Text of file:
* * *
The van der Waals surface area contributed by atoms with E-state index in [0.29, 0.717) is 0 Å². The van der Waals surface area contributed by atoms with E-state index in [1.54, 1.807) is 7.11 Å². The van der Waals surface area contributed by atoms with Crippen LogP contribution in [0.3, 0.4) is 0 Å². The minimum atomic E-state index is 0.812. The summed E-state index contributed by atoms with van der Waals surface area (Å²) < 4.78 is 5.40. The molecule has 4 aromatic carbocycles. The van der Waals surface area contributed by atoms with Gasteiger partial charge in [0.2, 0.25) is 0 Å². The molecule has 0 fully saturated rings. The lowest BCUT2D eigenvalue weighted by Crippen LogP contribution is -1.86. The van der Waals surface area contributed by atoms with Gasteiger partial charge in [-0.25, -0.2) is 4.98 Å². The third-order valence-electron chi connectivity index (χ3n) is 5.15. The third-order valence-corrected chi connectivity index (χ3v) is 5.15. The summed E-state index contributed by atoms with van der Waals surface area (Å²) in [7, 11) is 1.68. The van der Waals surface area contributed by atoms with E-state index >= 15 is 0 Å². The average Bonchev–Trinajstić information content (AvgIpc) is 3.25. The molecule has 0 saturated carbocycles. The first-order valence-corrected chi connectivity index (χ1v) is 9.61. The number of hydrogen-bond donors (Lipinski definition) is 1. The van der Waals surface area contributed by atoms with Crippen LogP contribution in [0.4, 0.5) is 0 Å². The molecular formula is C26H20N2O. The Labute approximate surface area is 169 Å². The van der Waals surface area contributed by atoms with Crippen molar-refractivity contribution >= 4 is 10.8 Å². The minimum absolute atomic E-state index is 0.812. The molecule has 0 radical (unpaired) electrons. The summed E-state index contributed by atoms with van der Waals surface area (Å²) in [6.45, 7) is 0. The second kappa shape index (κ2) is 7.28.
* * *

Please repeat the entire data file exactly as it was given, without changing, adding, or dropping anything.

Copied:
The van der Waals surface area contributed by atoms with E-state index in [0.29, 0.717) is 0 Å². The van der Waals surface area contributed by atoms with E-state index in [1.54, 1.807) is 7.11 Å². The van der Waals surface area contributed by atoms with Crippen LogP contribution in [0.3, 0.4) is 0 Å². The minimum atomic E-state index is 0.812. The summed E-state index contributed by atoms with van der Waals surface area (Å²) < 4.78 is 5.40. The molecule has 4 aromatic carbocycles. The van der Waals surface area contributed by atoms with Gasteiger partial charge in [0.2, 0.25) is 0 Å². The molecule has 0 fully saturated rings. The lowest BCUT2D eigenvalue weighted by Crippen LogP contribution is -1.86. The van der Waals surface area contributed by atoms with Gasteiger partial charge in [-0.25, -0.2) is 4.98 Å². The third-order valence-electron chi connectivity index (χ3n) is 5.15. The third-order valence-corrected chi connectivity index (χ3v) is 5.15. The summed E-state index contributed by atoms with van der Waals surface area (Å²) in [7, 11) is 1.68. The van der Waals surface area contributed by atoms with E-state index >= 15 is 0 Å². The average Bonchev–Trinajstić information content (AvgIpc) is 3.25. The molecule has 0 saturated carbocycles. The first-order valence-corrected chi connectivity index (χ1v) is 9.61. The number of hydrogen-bond donors (Lipinski definition) is 1. The van der Waals surface area contributed by atoms with Crippen LogP contribution in [0.4, 0.5) is 0 Å². The molecular formula is C26H20N2O. The Labute approximate surface area is 169 Å². The van der Waals surface area contributed by atoms with Crippen molar-refractivity contribution >= 4 is 10.8 Å². The minimum absolute atomic E-state index is 0.812. The molecule has 0 radical (unpaired) electrons. The summed E-state index contributed by atoms with van der Waals surface area (Å²) in [6.45, 7) is 0. The second kappa shape index (κ2) is 7.28.